2012 Double-A Freitas Award Winner: Northwest Arkansas Naturals
The Freitas Awards, named after longtime minor league baseball ambassador Bob Freitas, are awarded to honor minor league baseball clubs that show sustained excellence in the business of minor league baseball. Franchises must have been in operation for five seasons before they're eligible to win.
In late May, anyone would have understood if the Northwest Arkansas Naturals general manager had paced the ballpark's concourse for hours with a scowl.
The team lost its top two prospects to Triple-A Omaha, slugger Wil Myers and righthander Jake Odorizzi, leaving the cupboard pretty bare. But GM Eric Edelstein, thanks to his staff's preseason work, had a measure of optimism. And by season's end, the Naturals had drawn 321,254 fans—the second-best attendance mark in their five seasons in the Texas League, despite the club finishing dead last in the overall standings.
"We have changed how we do what we do 100 percent," Edelstein said. "We were very heavy season tickets and walk-ups with a little bit of groups the first year. And groups have (become) a year-over-year grower for us."
Group sales became key to the Naturals in 2012, as the club averaged 4,656 fans over 69 openings while playing in a market where the University of Arkansas and high school football dominate the headlines when the calendar flips to August.
The Naturals' Arvest Ballpark sits between Fayetteville (home to the University of Arkansas) and Bentonville, where WalMart headquarters is based. It's not in a downtown, but instead sits just off an interstate and surrounded by cow pastures.
The Naturals have overcome particularly challenging weather each of the past two seasons. Spring showers led to a late-summer drought in 2012, one year after the Naturals overcame the worst outbreak of tornadoes the region had experienced in years.
"It seems as if they have battled Mother Nature more than most teams and shake it off and keep going," Minor League Baseball president Pat O'Conner said. "It seems like they are always batting something. But at the end of the year, they have done a good job and you never hear them whine or complain."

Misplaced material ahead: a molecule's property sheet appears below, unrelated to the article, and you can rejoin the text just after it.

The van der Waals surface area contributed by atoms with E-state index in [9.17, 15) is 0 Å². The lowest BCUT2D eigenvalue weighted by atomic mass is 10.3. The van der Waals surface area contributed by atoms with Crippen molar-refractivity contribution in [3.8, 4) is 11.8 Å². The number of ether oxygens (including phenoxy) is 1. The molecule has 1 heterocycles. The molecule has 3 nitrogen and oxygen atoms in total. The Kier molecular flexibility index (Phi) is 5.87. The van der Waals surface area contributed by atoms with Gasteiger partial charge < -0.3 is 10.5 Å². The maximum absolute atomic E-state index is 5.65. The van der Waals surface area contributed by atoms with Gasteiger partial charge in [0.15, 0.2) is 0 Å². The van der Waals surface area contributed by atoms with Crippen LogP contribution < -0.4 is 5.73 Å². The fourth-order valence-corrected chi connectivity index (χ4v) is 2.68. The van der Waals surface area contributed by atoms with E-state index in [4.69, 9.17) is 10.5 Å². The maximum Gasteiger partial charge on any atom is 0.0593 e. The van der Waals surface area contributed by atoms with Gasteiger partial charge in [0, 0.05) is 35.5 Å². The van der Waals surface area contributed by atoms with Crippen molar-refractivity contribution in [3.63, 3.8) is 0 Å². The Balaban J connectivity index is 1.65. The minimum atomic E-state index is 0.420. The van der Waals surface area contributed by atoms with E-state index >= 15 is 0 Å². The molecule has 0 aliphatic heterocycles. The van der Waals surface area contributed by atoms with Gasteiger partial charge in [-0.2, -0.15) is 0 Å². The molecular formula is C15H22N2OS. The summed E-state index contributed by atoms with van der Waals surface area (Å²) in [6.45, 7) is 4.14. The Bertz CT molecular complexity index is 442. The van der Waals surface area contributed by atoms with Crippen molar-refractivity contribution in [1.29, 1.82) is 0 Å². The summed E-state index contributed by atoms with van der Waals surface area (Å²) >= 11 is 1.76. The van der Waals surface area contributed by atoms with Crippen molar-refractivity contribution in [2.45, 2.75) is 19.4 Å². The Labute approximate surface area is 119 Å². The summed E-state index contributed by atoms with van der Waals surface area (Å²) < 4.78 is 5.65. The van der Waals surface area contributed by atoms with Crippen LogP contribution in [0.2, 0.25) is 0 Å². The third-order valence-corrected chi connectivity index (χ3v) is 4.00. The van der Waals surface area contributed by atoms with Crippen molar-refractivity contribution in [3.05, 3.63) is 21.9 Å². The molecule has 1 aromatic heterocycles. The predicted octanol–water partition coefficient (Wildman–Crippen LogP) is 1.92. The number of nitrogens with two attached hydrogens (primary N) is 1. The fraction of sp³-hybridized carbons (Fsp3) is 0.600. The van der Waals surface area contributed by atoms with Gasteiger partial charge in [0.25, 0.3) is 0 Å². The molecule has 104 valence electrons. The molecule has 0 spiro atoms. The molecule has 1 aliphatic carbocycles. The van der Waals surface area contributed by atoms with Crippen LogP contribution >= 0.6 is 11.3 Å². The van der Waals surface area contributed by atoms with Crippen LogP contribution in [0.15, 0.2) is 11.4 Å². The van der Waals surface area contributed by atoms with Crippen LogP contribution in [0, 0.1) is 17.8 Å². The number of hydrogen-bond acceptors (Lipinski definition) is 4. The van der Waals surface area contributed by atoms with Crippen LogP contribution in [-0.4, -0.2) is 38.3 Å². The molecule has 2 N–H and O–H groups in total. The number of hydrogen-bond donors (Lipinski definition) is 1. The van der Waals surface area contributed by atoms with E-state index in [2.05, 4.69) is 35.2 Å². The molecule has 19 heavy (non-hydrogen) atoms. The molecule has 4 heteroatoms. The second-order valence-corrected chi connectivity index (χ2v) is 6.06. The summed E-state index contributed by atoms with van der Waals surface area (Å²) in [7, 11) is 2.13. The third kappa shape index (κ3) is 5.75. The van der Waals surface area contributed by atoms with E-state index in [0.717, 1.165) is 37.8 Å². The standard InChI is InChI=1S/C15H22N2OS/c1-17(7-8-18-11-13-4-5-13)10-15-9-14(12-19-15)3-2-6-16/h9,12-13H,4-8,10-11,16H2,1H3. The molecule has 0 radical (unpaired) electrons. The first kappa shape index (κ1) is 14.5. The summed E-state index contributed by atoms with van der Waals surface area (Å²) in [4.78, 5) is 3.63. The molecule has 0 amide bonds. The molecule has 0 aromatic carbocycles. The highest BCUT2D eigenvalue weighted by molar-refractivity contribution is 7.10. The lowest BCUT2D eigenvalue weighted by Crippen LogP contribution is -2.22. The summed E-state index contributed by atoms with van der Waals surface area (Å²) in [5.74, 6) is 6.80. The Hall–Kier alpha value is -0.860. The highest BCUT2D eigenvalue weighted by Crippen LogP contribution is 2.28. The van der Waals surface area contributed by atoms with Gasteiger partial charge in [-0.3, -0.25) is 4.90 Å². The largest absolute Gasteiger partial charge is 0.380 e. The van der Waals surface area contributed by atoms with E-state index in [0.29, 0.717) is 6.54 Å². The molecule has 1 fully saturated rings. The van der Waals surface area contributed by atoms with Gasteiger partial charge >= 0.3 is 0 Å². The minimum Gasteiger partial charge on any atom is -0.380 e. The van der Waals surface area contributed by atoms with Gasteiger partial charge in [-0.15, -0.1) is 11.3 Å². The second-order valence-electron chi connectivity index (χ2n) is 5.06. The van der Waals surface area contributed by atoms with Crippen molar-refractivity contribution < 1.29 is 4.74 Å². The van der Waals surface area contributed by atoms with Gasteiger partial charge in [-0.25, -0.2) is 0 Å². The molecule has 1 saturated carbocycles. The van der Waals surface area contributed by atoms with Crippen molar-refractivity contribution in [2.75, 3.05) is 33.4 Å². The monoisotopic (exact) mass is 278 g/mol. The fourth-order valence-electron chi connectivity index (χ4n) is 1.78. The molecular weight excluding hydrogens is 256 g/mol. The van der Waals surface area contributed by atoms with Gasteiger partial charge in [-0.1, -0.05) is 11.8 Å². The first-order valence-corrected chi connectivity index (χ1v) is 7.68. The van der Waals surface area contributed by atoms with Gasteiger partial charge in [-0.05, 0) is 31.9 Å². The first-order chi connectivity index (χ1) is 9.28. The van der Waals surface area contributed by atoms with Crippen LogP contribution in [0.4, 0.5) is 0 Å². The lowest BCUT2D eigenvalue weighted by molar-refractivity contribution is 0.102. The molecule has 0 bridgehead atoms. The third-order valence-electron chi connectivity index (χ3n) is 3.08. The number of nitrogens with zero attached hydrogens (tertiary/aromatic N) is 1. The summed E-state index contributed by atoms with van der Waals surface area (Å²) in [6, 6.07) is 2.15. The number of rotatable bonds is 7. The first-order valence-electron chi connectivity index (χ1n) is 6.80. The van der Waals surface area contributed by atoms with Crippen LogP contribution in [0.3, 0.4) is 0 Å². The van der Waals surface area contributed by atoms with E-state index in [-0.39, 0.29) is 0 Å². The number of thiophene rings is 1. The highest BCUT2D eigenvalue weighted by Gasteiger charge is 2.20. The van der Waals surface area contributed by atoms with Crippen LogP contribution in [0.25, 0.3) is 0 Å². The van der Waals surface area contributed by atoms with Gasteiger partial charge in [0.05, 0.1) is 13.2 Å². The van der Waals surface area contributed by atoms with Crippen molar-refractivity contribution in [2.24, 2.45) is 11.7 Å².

The Naturals have benefitted from a partnership with the Royals, whose farm system has been among the best in the game in recent years. The team's radio broadcaster also brings credibility, as Steven Davis is the son of Bob Davis, who calls Kansas Jayhawks basketball and for years called Royals games. While those attractions help build a fan base, Edelstein points to the club's group efforts within the community as a factor that continues to drive growth.
Group sales manager Mark Zaiger began reaching out before the 2010 season to organizations that were under the radar, such as school bands and church choirs, and join their fund-raising efforts with the Naturals' group sales. The way it works is simple: A group purchases a block of tickets at a discounted price, resells them for full price and keeps the difference.
"We've had fund-raisers where one single group last year sold over 800 tickets on a Monday night," Edelstein said. "That's a game-changer as far as getting people out here."
The Naturals maintain a presence in the community with their "street team" even when there is a game at Arvest Park. For example nearby Bentonville—home to WalMart headquarters—hosts a once-a-month, downtown block party of live music, food and events designed for adults and children. The Naturals didn't miss one this past season.
The idea was sparked five years ago when a local group asked the Naturals to attend its event, which drew 2,000 children. Edelstein had to decline because of a game that evening.
"That just stuck in my craw, that just because we're playing doesn't mean the world stops," Edelstein said. "So we've got to find a way to create some kind of autonomous activity that doesn't have anything to do with the games themselves."
The ballpark atmosphere is top of the line, too, playing well in a cozy stadium with terrific sightlines and where the Dallas Cowboys cheerleaders and the Famous Chicken are annual staples. Among the ballpark's specials is a Sunday deal in which kids under 12 get a free hot dog, chips and a drink. Mondays are $1 hot dog nights, and Thirsty Thursdays have expanded from $1 beers to also $1 peanuts and $1 mozzarella sticks.
Texas League president Tom Kayser pointed to one of Edelstein's inventions: the funnel dog, which is a corn dog dipped in funnel cake batter and then fried. And ultimately it is the ballpark experience the team sells when talking to potential clients.
"When we make a call and say, 'Hey can we come out and talk to you about the ballpark?' people are willing to hear us out, even if they have no interest in baseball," Edelstein. "I love baseball. Don't get me wrong. I'm doing this because I love the game. But we don't spend a whole lot of time talking about what's going to happen on the baseball side.
"It's the old baseball saying—you plan on going 0-70 and try to make it as fun as you can."